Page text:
A good friend of mine lost his job the other day so I dropped by his house to see him. Stepping through the front door, I noticed he was wearing his trademark Superman t-shirt and ball cap.

“Hey, Superman,” I jabbed, attempting to cheer him up with a playful greeting. His freshly bludgeoned ego seemed to deflate like a balloon at my words. The stress he was living under was palpable.

Whether it drops on our heads from the sky or swells over time, stress is the drunk uncle no one wants around but no one knows how to get rid of. But what if, armed with the right perspective in our relationship with God, we could get a handle on stress—and toss it out the front door?

For that to happen, we need to grasp what stress is.

There’s a guy at our local gym who looks like he rumbled around on a monster Harley back in the day. These days, not so much—he’s morbidly obese and his knees are worn out. Despite his obvious pain, I see him working hard every day to slim down. Why? Because he knows his bulk is breaking his knees.

We tend to think stress is caused by what we’re doing: working long hours, balancing too many things. Those factors certainly contribute to stress, but stress is less about what we’re doing than it is about the weight we’re carrying while we’re doing it.

Let’s pretend you’re joining me for a hike up a mountain. Before we begin, I clip on a slim backpack—stocked with band-aids, a bunch of water bottles, and a hefty lunch. My lunch is way better than yours because my wife put her freshly-baked cookies in it, but that’s another story.

Imagine your surprise when I pull four extra backpacks out of the vehicle. Weirder still, they’re full of rocks. You look at me sideways as I heave all four of them onto my back for the hike. Shouldering the extra packs doesn’t make me macho. It makes me loco.

Or maybe it just makes me normal. Because the fact is, we all wear extra backpacks. It’s just that they’re invisible—and instead of hiding rocks, they’re concealing emotional baggage. We’re so used to carrying them around that we’re oblivious to how they’re affecting us unless someone else points it out. So let’s yank open each one of those bad boys and come to grips with what’s inside.

The Prove / Please Pack
When a man feels invalidated, it’s like the air has been sucked from his soul. Our fear of falling short drives us to prove ourselves while gobbling up every scrap of affirmation and validation others toss our way. Think of how much energy you spend trying to convince yourself and others you’re good enough or better-than. It’s exhausting.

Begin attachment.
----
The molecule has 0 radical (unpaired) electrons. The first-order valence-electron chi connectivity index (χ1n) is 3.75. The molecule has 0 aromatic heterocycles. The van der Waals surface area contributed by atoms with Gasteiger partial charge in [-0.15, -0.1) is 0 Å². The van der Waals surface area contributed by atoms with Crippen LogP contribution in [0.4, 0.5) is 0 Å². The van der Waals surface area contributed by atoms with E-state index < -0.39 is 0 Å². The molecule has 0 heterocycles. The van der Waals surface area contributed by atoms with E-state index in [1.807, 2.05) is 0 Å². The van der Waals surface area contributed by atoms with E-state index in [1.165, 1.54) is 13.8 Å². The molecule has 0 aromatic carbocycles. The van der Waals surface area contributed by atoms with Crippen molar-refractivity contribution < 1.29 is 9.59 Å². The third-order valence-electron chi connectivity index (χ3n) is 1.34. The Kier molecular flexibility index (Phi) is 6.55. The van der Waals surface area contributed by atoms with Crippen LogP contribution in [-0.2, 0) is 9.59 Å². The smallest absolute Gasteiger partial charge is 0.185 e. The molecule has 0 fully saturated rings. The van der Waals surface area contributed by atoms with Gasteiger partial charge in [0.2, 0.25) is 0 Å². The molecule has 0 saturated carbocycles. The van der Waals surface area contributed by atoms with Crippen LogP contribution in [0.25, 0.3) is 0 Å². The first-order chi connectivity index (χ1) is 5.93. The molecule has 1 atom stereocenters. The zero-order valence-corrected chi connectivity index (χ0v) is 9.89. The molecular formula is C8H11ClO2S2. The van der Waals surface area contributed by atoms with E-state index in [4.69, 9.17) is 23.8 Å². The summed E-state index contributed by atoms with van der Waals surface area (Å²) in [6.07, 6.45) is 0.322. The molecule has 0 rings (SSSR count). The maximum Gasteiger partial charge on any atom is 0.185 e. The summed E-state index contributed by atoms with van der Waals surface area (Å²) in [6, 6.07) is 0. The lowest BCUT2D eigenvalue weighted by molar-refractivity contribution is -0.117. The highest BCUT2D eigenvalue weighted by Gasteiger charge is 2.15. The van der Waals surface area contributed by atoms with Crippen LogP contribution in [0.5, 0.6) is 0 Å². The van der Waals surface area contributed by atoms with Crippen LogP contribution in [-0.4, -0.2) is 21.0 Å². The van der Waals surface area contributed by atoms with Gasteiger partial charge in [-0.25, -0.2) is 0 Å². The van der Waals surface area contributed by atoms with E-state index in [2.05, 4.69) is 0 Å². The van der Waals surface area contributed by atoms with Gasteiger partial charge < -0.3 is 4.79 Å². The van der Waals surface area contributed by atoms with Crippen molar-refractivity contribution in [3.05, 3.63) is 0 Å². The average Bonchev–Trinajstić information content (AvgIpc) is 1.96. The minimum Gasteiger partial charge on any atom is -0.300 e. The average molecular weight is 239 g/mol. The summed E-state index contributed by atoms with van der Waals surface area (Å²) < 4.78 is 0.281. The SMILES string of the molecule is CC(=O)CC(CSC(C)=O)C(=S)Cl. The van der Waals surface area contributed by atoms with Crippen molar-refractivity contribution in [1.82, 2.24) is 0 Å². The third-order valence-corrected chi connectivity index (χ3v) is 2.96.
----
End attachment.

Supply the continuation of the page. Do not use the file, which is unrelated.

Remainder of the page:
The Produce / Protect Pack
Faith or not, our actions often obey a solo script: If I don’t do it, no one will. Unsure of whether we have what it takes to succeed, we push ourselves harder. If by some crazy stroke of luck we finally secure what we slaved for, a new boulder lands on our backs: protecting our prizes from people and things that could steal it from our grasp.

The Pursue / Posess Pack
Despite all our proving, pleasing, producing and protecting, there’s still a cavity in our souls that craves more than we’re feeding it. Our absurd pursuit of ‘more’ draws us into deeper and deeper disappointments, but we refuse to give up the quest. Whatever our binge may be, our biological clock is ticking, our bucket-lists are beckoning, and the fear of missing out gnaws at us like a tapeworm in our gut.

The ‘Get it Together’ Pack
As if living under the trauma of the first three burdens isn’t enough, we add more pounds to our packs by resenting others when they don’t live up to our expectations. Think of how much of your stress is really frustration triggered by people not proving themselves trustworthy, failing to please you, not producing the results you want, not protecting what you’ve earned, and not helping you get what you’re pursuing. And we wonder why we’re stressed!

But what would it feel like to put all four of those backpacks down? Picture how satisfying life would be if you didn’t waste your energy:

  • Proving yourself to anyone